Do non-strategic players really exist? Evidence from experimental games involving step reasoning∗

Abstract

It has long been observed that players in experimental games differ in their strategic ability. In particular, some players seem to lack any strategic ability whatsoever. These non-strategic players have not however been analyzed per se to date. Using a controlled experiment, we find that half of our subjects act non-strategically, i.e. they do not react to significant changes in the environment. We explore why these subjects perform so poorly. Our design allows us to rule out a number of widespread explanations such as lack of attention, misconception or insufficient incentives. Using reaction time information, we find that these subjects do actually pay attention to relevant changes in the environment, but fail to process this information in an appropriate manner. This inability to act strategically is a robust finding in the sense that it transfers across games. Last, bearing in mind that our subjects are chess players recruited from an international tournament, we ask why their strategic chess-playing ability does not transfer to laboratory games. JEL classification: D81, D03, C91.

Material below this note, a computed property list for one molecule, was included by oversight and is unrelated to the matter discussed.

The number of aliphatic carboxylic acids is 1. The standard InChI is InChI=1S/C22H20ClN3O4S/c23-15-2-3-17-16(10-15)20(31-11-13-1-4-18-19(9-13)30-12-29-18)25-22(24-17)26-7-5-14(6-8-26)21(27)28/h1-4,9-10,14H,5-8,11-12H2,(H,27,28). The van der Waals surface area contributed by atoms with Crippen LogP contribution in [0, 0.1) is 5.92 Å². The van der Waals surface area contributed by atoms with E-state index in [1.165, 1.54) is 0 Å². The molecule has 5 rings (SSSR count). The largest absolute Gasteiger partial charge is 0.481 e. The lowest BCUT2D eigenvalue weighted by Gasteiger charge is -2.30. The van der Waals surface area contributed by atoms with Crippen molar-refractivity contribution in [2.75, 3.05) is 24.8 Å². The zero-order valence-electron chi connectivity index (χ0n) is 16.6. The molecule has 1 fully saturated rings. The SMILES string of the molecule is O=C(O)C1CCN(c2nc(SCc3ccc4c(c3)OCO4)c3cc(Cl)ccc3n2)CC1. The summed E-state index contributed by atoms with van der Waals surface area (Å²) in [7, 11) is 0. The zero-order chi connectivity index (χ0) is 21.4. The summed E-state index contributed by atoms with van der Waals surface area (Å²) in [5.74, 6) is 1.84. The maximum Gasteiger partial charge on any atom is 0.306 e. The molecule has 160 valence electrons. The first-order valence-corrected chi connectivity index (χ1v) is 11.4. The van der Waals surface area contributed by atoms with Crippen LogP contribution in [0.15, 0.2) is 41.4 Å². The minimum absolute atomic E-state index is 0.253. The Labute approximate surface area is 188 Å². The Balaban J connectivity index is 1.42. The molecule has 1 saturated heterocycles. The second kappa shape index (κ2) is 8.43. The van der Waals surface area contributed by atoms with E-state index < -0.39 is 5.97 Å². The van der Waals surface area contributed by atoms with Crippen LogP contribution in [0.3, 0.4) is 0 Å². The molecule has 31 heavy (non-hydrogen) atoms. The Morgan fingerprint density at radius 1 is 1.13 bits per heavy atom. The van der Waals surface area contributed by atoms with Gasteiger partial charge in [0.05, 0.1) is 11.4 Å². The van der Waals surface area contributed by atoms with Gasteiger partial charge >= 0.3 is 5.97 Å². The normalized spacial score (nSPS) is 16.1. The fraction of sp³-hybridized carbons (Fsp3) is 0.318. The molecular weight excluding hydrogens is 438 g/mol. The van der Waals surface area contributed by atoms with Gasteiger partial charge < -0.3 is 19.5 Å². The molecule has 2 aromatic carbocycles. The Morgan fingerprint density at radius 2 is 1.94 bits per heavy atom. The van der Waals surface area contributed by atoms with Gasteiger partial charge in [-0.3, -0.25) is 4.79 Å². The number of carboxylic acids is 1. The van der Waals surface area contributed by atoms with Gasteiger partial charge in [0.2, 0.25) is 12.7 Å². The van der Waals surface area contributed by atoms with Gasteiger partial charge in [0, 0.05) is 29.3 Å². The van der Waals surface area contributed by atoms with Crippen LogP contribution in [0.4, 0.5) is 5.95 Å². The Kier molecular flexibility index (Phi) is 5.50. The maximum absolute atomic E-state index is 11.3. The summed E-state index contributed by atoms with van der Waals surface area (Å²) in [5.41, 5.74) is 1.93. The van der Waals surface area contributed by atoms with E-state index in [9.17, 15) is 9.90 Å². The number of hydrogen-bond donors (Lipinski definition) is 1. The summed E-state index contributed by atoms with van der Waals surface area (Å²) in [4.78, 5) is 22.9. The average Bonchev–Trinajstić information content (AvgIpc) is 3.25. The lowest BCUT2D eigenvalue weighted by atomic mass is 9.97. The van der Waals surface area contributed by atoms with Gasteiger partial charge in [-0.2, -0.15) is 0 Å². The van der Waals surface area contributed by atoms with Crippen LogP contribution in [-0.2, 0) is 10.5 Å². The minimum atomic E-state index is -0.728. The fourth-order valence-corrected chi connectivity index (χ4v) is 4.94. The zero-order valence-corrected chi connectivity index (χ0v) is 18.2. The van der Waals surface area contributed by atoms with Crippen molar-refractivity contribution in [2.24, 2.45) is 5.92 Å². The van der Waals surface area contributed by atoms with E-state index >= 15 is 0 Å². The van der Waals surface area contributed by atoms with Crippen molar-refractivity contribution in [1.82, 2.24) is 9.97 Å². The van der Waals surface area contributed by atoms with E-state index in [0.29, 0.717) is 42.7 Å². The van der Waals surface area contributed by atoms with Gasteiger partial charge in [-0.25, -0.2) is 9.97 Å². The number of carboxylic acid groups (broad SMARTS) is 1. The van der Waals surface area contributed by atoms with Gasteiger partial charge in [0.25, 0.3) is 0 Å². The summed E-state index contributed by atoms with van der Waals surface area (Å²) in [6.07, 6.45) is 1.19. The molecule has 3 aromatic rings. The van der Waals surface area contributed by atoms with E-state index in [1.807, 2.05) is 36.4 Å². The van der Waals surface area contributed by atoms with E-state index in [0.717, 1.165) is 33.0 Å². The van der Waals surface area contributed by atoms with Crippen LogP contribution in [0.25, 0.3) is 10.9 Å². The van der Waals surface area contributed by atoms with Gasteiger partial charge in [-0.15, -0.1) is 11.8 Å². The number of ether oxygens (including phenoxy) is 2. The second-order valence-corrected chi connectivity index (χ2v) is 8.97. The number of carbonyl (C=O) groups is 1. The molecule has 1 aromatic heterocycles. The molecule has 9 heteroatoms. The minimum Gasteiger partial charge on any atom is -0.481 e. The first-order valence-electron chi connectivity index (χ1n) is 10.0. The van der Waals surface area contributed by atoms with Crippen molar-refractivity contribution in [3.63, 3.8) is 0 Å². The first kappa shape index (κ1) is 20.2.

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Cite this paper

@inproceedings{Sousa2012DoNP, title={Do non-strategic players really exist? Evidence from experimental games involving step reasoning∗}, author={Jos{\'e} de Sousa and Guillaume Hollard and Antoine Terracol}, year={2012} }